Rio Rico High School sits in a small rural area a marathon’s distance from the border. The faculty works to encourage the students to find something they love, like athletics, and pursue it outside their town.
“We believe in our kids,” Stephen Schadler, assistant superintendent and track coach, says. “Despite being rural and a little bit removed from the bigger universities, they’re more than capable of succeeding with the right guidance.”
Carlos Villareal, now a student athlete at the University of Arizona, came to the States from Mexico with his parents when he was six years old. He says the toughest part was communicating with other kids because he didn’t know English yet. Through athletics, he found a way to connect with his classmates and enjoy something he was passionate about.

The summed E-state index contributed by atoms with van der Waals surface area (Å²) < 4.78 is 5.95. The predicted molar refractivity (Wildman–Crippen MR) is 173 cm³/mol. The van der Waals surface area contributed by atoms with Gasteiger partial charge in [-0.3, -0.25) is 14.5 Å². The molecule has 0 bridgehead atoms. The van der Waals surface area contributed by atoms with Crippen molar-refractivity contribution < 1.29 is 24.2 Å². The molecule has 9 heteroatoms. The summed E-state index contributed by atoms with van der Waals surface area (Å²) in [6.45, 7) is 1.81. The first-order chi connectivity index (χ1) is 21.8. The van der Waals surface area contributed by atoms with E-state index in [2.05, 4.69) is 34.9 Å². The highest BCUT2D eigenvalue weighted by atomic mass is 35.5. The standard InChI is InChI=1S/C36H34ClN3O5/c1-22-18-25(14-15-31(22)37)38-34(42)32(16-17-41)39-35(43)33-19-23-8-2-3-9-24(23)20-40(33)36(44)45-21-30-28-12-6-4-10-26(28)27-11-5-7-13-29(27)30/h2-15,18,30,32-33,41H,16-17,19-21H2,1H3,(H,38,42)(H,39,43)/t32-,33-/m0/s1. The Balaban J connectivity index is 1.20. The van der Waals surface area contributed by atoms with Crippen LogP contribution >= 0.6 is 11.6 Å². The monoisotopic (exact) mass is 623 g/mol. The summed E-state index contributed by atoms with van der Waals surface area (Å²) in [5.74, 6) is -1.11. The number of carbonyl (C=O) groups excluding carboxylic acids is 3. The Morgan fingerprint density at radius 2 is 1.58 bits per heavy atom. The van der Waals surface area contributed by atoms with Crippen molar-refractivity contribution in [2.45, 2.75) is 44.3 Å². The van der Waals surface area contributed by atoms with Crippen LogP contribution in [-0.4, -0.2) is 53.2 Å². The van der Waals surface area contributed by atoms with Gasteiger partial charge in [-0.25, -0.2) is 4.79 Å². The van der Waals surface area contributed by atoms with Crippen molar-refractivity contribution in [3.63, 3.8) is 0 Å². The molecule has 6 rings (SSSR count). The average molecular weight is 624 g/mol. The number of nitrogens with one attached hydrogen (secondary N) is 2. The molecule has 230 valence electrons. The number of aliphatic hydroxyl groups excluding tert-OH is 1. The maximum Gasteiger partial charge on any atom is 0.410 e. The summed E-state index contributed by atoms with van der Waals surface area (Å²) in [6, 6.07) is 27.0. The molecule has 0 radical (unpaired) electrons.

“They [Rio Rico High School] are all really supportive because they all know how hard it is to make it out of a community that’s so small,” Villareal says. “Everyone rallies around that and supports getting out of high school and going above and beyond. It’s a great community to be a part of.”
The joke around the state is, what does Rio Rico feed their kids to make them so involved in sports, says Jonathan Chavez, the school’s athletic director. However, he says their success comes from developing the right programs and having the right coaches. The positive and inclusive atmosphere makes anything seem possible.